Sunday, February 28, 2010

I Have a which the 24 Hour Cable News Networks Serve a Useful Purpose

Photo of tsunami surge from West Hawaii Today

I have a dream, or more a fantasy, because dreams are more likely to come true. I fantasize about the day that a cable network newsreader (I know they like to call themselves "anchorpeople", but forget it) stands up in front of the television cameras and says, "I'm sorry, but I and the entire news team in this room and on the site of the geological event out there haven't got the faintest idea of what we are babbling about. So we are going to suspend our coverage until we have hired a correspondent who has the scientific education to give us a cogent and reasoned explanation of what is going on."

My dream isn't going to come true, is it? As I noted yesterday, the networks will spend tens of millions of dollars to cover minute aspects of sporting events, but they can't shell out, say, $90,000 a year to a competent geologist/earth scientist who can warn them that they have gone overboard on the hype, and to calm down.

What was the real story yesterday? There was a massive earthquake in Chile yesterday, an 8.8 magnitude monster that was the fifth biggest tremor in recorded (i.e. on a seismometer) history. It produced a tsunami that would affect the entire Pacific Ocean basin. The coverage of the earthquake itself earns the news networks a C+, because they apparently still remember some of the science they learned six weeks ago in Haiti.

But...their coverage of the effects of the quake on the Pacific Basin and Hawaii? An F. Not even a gentleman's F+. They've done grievous damage to the entire concept of responsible journalism. They hated that the Indonesian tsunami struck without warning so that they couldn't plan for their coverage of a tragic human event. So this quake hits, and they have a half day's warning to prepare for the event in Hawaii. They were so incompetent that they could position stationary cameras in what seemed to be only three locations (including what seemed hours of pictures of one moronic surfer), and then breathlessly babbled for hours about the approaching maelstrom. The tsunami arrived, and they didn't recognize it happening in front of them. Then they acted disappointed that it wasn't the disaster they had been building up for hours. And they cut to commercials. This, of course, is what I was raging about yesterday.

The story they missed? A giant earthquake produced what could very well have been a colossal tsunami. The civil defense apparatus of the state of Hawaii gears up for the event, sounding the warning sirens hours ahead of the arrival of the tsunami surge, and doing an incredible job of warning the population of what could be coming. The people of Hawaii do the right thing, stocking up on emergency supplies and taking shelter in the appropriate locations. The evacuations run smoothly, from what little I hear, and if a monster tsunami had hit, the death toll would have been very low. The tsunami hits with an intensity at the lower end of the predictions, and a number of fascinating phenomena take place (and I am still waiting for some decent coverage of what actually happened). There was a collective sigh of relief, and life returns to normal, after a brief interruption and a little inconvenience. That was the real story, and it was for the most part untold.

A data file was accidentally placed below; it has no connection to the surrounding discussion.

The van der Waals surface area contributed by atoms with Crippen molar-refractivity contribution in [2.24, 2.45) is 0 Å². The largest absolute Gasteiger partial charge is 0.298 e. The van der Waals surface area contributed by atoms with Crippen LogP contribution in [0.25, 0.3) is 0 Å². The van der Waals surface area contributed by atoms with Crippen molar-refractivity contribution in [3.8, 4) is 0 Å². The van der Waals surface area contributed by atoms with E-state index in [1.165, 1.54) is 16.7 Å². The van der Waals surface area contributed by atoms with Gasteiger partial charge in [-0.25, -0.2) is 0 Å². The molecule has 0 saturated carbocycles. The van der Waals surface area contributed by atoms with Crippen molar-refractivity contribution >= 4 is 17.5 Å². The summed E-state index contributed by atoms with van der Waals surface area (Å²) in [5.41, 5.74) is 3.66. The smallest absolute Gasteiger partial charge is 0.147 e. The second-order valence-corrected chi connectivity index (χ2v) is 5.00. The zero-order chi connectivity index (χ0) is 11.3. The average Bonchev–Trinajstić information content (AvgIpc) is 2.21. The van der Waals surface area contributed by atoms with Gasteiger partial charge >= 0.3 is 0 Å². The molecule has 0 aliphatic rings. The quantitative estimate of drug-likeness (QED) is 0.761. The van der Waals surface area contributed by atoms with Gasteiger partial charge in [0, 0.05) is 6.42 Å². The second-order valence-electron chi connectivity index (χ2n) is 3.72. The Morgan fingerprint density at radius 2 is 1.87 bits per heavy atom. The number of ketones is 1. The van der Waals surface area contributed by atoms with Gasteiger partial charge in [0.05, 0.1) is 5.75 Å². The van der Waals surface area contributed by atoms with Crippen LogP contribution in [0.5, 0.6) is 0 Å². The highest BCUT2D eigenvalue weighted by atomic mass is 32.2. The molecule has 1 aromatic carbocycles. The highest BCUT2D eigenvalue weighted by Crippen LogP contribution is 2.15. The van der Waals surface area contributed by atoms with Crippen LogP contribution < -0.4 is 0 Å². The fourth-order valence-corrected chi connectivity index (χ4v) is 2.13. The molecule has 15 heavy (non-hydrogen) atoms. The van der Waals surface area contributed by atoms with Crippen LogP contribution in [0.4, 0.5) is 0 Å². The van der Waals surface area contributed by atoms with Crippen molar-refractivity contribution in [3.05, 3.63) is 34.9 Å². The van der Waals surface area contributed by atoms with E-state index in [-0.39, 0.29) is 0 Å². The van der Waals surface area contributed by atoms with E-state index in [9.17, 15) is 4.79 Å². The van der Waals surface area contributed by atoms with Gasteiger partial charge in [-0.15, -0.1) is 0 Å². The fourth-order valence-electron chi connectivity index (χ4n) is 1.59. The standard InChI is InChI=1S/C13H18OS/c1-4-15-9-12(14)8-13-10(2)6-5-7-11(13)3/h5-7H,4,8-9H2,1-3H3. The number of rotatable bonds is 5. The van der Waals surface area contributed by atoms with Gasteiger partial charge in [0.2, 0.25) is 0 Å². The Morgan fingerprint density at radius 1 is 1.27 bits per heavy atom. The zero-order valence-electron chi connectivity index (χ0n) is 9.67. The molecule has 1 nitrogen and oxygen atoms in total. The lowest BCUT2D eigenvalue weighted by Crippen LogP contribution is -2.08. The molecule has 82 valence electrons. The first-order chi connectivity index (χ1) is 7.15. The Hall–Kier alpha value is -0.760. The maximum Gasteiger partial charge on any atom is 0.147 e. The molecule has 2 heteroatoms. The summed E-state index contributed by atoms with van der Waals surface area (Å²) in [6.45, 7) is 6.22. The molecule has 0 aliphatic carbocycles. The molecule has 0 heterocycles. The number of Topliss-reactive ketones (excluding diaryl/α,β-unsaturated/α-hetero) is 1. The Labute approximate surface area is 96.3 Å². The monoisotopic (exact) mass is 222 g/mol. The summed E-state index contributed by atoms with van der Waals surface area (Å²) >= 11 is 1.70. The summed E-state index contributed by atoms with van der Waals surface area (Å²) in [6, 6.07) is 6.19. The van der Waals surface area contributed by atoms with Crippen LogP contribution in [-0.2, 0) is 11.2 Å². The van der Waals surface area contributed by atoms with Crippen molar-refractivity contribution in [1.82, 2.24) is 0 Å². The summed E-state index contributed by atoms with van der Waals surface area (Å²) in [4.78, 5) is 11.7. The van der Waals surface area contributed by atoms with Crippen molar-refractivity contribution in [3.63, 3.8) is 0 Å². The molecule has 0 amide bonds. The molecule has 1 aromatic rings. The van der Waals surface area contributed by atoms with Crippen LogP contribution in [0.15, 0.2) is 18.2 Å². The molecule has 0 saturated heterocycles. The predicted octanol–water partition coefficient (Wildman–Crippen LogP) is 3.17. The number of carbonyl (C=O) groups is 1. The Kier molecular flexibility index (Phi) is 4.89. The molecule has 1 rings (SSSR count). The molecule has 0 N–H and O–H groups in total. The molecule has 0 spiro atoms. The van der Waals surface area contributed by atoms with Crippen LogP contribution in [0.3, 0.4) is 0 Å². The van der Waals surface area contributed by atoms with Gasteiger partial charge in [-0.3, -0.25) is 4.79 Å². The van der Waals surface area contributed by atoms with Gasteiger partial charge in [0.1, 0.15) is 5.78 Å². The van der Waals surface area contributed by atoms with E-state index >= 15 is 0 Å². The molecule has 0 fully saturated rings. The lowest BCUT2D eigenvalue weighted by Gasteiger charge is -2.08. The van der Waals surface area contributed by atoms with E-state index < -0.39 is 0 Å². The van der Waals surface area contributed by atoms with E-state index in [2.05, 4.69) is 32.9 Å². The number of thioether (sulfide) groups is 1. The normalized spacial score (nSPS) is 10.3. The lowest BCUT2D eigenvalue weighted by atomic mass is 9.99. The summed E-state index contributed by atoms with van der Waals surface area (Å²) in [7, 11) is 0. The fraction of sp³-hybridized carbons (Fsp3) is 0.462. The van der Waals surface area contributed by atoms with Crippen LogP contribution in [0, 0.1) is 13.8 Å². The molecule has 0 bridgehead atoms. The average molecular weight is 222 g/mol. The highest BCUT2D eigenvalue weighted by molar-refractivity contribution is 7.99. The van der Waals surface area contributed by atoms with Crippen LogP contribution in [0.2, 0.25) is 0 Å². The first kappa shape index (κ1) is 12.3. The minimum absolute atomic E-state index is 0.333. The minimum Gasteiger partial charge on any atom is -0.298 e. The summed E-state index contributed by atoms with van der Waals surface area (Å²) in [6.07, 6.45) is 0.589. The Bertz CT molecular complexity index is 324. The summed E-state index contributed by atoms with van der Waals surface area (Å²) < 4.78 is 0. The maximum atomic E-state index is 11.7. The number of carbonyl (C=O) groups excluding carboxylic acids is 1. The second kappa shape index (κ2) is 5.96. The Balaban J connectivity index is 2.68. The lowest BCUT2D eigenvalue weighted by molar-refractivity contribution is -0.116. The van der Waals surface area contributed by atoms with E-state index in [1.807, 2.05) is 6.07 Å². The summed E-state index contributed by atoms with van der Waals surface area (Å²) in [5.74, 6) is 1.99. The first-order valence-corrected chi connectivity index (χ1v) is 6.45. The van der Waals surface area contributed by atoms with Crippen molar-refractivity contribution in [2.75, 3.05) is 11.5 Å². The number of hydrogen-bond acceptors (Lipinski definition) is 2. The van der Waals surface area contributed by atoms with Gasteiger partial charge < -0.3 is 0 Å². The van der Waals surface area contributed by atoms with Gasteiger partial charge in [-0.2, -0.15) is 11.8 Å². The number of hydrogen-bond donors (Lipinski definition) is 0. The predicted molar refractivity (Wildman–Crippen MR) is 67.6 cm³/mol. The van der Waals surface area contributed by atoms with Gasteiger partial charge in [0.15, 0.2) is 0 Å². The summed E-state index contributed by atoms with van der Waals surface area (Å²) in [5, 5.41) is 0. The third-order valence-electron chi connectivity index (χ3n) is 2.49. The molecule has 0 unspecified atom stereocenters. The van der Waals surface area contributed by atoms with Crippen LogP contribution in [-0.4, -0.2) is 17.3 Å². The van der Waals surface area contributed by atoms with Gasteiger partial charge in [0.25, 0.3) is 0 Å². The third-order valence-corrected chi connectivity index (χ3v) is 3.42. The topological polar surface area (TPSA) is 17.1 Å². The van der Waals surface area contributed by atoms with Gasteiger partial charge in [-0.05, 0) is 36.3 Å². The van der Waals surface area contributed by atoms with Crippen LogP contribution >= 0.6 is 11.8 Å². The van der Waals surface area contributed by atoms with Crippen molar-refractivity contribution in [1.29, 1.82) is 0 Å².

The damage they have done? By building up the story to a fever pitch, they could have caused unnecessary panic and worry, and when they expressed their disappointment (in their attitude, if not their words) at the outcome, they set up a situation in the future where people might not take tsunami warnings seriously. They have turned this into a "Peter cries Wolf" story in which the civil defense people actually seem to be apologizing for overestimating the size of the waves (and please follow and read the link). The Pacific Tsunami Warning Center has nothing to apologize for; they acted appropriately for the situation, and the population responded well. I can only pray that in future events they will also respond correctly.

My friend at Phreatic Ramblings captures a particularly inane conversation that took place yesterday. I normally like Rick Sanchez if he is talking about politics, but he didn't do so well here.

UPDATE: Sorry Rick, but your cartography ain't so good either (Thanks, Rebecca)


ReBecca Hunt-Foster said...

I agree! Did you see this:

Gaelyn said...

I got the best info from you. Are you looking for a job in television?

Garry Hayes said...

Oh dear, no! I have no screen presence, and am not really qualified (although I would be a darn sight better than any of them have now, apparently). I just wish they valued their science analysis as much as they value their sports analysis. The world would be better for it.